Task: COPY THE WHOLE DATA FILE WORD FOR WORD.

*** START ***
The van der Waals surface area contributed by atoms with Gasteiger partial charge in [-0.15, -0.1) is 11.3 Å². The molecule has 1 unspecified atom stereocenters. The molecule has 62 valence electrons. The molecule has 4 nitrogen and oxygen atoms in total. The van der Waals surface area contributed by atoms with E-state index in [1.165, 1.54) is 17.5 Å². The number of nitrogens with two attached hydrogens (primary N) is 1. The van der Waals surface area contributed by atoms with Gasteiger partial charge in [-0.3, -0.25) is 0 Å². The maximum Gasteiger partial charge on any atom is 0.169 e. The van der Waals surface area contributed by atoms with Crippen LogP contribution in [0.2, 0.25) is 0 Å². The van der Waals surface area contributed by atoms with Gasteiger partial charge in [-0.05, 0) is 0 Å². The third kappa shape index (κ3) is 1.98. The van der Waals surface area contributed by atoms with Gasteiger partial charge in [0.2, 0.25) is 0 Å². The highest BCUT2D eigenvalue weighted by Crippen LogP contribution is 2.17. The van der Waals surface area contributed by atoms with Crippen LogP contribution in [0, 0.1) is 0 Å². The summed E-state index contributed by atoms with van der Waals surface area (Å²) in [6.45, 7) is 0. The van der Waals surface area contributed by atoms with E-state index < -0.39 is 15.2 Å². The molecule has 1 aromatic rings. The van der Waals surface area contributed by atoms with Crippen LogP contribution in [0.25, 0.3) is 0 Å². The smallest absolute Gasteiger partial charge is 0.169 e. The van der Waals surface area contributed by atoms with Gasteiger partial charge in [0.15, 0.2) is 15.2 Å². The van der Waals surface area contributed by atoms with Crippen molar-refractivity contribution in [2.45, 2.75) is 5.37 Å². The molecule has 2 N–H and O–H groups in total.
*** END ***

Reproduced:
The van der Waals surface area contributed by atoms with Gasteiger partial charge in [-0.15, -0.1) is 11.3 Å². The molecule has 1 unspecified atom stereocenters. The molecule has 62 valence electrons. The molecule has 4 nitrogen and oxygen atoms in total. The van der Waals surface area contributed by atoms with E-state index in [1.165, 1.54) is 17.5 Å². The number of nitrogens with two attached hydrogens (primary N) is 1. The van der Waals surface area contributed by atoms with Gasteiger partial charge in [-0.3, -0.25) is 0 Å². The maximum Gasteiger partial charge on any atom is 0.169 e. The van der Waals surface area contributed by atoms with Crippen LogP contribution in [0.2, 0.25) is 0 Å². The van der Waals surface area contributed by atoms with Gasteiger partial charge in [-0.05, 0) is 0 Å². The third kappa shape index (κ3) is 1.98. The van der Waals surface area contributed by atoms with Gasteiger partial charge in [0.2, 0.25) is 0 Å². The highest BCUT2D eigenvalue weighted by Crippen LogP contribution is 2.17. The van der Waals surface area contributed by atoms with Crippen LogP contribution in [0, 0.1) is 0 Å². The summed E-state index contributed by atoms with van der Waals surface area (Å²) in [6.45, 7) is 0. The van der Waals surface area contributed by atoms with E-state index < -0.39 is 15.2 Å². The molecule has 1 aromatic rings. The van der Waals surface area contributed by atoms with Crippen LogP contribution in [0.25, 0.3) is 0 Å². The smallest absolute Gasteiger partial charge is 0.169 e. The van der Waals surface area contributed by atoms with Gasteiger partial charge in [0.15, 0.2) is 15.2 Å². The van der Waals surface area contributed by atoms with Crippen molar-refractivity contribution in [2.45, 2.75) is 5.37 Å². The molecule has 2 N–H and O–H groups in total.